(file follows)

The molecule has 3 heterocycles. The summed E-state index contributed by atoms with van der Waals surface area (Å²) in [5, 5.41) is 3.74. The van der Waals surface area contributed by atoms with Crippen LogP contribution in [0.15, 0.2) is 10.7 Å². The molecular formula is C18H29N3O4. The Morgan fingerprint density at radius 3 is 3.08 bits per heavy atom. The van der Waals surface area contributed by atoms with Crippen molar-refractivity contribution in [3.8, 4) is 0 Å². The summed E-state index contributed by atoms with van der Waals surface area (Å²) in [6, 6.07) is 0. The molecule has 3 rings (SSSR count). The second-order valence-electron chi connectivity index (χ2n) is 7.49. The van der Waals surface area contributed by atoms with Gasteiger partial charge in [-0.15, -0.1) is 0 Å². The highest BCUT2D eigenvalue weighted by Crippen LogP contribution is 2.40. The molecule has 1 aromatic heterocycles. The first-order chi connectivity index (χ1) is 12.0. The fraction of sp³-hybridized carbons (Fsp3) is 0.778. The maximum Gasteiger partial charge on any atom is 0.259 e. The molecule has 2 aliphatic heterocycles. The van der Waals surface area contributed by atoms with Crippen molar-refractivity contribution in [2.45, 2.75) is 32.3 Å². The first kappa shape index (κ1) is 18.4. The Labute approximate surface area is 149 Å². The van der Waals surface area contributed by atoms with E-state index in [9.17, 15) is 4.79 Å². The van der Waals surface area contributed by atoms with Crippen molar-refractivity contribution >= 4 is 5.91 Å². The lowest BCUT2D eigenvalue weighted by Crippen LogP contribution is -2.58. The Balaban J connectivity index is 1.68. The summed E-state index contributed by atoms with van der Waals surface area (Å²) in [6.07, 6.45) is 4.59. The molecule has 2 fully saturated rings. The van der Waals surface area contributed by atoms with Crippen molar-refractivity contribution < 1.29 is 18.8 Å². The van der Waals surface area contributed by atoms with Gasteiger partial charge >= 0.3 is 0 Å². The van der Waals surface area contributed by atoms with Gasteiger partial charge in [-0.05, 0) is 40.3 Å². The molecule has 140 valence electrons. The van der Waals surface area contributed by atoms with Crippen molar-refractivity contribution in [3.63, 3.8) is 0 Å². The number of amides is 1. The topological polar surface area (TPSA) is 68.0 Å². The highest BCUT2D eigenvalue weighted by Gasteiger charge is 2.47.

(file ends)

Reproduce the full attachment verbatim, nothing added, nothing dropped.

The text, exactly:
The molecule has 3 heterocycles. The summed E-state index contributed by atoms with van der Waals surface area (Å²) in [5, 5.41) is 3.74. The van der Waals surface area contributed by atoms with Crippen LogP contribution in [0.15, 0.2) is 10.7 Å². The molecular formula is C18H29N3O4. The Morgan fingerprint density at radius 3 is 3.08 bits per heavy atom. The van der Waals surface area contributed by atoms with Crippen molar-refractivity contribution in [3.8, 4) is 0 Å². The summed E-state index contributed by atoms with van der Waals surface area (Å²) in [6, 6.07) is 0. The molecule has 3 rings (SSSR count). The second-order valence-electron chi connectivity index (χ2n) is 7.49. The van der Waals surface area contributed by atoms with Gasteiger partial charge in [-0.15, -0.1) is 0 Å². The highest BCUT2D eigenvalue weighted by Crippen LogP contribution is 2.40. The molecule has 1 aromatic heterocycles. The first-order chi connectivity index (χ1) is 12.0. The fraction of sp³-hybridized carbons (Fsp3) is 0.778. The maximum Gasteiger partial charge on any atom is 0.259 e. The molecule has 2 aliphatic heterocycles. The van der Waals surface area contributed by atoms with Crippen molar-refractivity contribution in [2.45, 2.75) is 32.3 Å². The first kappa shape index (κ1) is 18.4. The Labute approximate surface area is 149 Å². The van der Waals surface area contributed by atoms with E-state index in [9.17, 15) is 4.79 Å². The van der Waals surface area contributed by atoms with Crippen molar-refractivity contribution >= 4 is 5.91 Å². The lowest BCUT2D eigenvalue weighted by Crippen LogP contribution is -2.58. The Balaban J connectivity index is 1.68. The summed E-state index contributed by atoms with van der Waals surface area (Å²) in [6.07, 6.45) is 4.59. The molecule has 2 fully saturated rings. The van der Waals surface area contributed by atoms with Crippen molar-refractivity contribution < 1.29 is 18.8 Å². The van der Waals surface area contributed by atoms with Gasteiger partial charge >= 0.3 is 0 Å². The van der Waals surface area contributed by atoms with Gasteiger partial charge in [-0.05, 0) is 40.3 Å². The molecule has 140 valence electrons. The van der Waals surface area contributed by atoms with Crippen molar-refractivity contribution in [3.63, 3.8) is 0 Å². The number of amides is 1. The topological polar surface area (TPSA) is 68.0 Å². The highest BCUT2D eigenvalue weighted by Gasteiger charge is 2.47.